Apple CEO Tim Cook launched a scathing attack at his rivals Facebook and Google today, accusing them of building their businesses by compromising users' privacy.
Speaking at an event in Washington DC, Cook said, "I'm speaking to you from Silicon Valley, where some of the most prominent and successful companies have built their businesses by lulling their customers into complacency about their personal information. They're gobbling up everything they can learn about you and trying to monetise it. We think that's wrong. And it's not the kind of company that Apple wants to be."
Cook's comments were aimed at companies that collected extensive user-centric data either for promoting targeted advertisements or to placate governments eager to snoop on private citizens for security reasons.
While Google and Facebook, which are well known for their penchant for private information of users, are yet to react, Cook's words have been taken with a pinch of salt by firms which work for privacy protection. Dr Richard Tynan from Privacy International said, "It is encouraging to see Apple making the claim that they collect less information on us than their competitors. However, we have yet to see verifiable evidence of the implementation of these claims with regard to their hardware, firmware, software or online services. It is crucial that our devices do not betray us. We think that's wrong," he added.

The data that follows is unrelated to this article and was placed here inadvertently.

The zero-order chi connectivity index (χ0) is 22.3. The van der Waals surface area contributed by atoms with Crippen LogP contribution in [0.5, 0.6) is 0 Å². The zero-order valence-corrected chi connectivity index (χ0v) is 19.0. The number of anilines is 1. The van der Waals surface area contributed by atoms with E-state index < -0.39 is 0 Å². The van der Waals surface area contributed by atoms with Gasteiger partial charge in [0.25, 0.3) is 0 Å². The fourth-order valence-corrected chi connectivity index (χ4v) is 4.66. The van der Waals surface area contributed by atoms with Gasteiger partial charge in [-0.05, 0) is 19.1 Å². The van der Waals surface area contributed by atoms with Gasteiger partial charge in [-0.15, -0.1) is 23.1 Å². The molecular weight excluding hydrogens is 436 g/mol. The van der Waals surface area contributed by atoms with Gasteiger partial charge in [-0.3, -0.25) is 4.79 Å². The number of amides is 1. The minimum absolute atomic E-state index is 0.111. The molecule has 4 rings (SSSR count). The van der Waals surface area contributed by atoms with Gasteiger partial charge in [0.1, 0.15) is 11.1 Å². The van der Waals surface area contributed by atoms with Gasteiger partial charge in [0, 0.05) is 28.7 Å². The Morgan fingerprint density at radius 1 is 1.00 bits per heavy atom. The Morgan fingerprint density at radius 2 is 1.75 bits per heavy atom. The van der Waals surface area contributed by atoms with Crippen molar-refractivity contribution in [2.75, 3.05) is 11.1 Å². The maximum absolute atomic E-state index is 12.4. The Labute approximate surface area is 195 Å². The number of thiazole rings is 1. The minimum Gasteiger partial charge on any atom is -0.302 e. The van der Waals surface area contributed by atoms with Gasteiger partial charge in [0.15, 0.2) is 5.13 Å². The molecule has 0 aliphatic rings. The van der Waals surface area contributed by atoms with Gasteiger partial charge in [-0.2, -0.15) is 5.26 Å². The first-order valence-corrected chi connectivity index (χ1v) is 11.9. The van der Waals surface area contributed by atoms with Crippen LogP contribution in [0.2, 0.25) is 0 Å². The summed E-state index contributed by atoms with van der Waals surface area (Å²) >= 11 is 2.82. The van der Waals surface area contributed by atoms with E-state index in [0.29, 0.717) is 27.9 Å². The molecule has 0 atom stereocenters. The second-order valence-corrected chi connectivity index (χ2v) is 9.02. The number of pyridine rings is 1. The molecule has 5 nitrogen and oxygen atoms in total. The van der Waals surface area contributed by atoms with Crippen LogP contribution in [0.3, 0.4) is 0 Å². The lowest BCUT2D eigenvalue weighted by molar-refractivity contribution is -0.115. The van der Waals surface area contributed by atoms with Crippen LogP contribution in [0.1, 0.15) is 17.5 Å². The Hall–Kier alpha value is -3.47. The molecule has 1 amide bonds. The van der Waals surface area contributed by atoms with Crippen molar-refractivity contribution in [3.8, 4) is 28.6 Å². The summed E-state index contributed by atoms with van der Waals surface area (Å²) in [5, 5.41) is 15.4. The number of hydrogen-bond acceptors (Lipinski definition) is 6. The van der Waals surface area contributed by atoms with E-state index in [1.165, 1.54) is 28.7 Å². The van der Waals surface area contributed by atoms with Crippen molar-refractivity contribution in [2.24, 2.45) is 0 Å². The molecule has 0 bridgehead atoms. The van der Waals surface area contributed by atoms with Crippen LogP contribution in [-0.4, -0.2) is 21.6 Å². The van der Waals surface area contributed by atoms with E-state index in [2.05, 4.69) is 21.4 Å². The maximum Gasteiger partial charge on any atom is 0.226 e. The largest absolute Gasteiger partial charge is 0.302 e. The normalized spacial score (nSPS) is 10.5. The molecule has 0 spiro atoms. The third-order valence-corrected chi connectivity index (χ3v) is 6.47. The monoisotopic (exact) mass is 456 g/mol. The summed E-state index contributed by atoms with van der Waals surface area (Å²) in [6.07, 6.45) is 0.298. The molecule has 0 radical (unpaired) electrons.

This points to that fact that though Tim Cook may be bitter with rival platforms, Apple has not been too clean as far as respecting users' privacy is concerned. According to the BBC, Apple has been coaxing marketers around the world using their arsenal of private information, stating, "Whether you're looking for moms or business travellers or groups of your own customers, we've got you covered."
In their quest for market domination as well as to generate promising as revenues, major platforms have been using user privacy as a bargaining tool, probably giving it lesser respect than it deserves. While bringing in several features and campaigns that are centric to the user's needs are quite beneficial, sharing user data with businesses could in the long run result in the same information falling in wrong hands.
Like Tim Cook rightly said, "If you put a key under the mat for the cops, a burglar can find it too."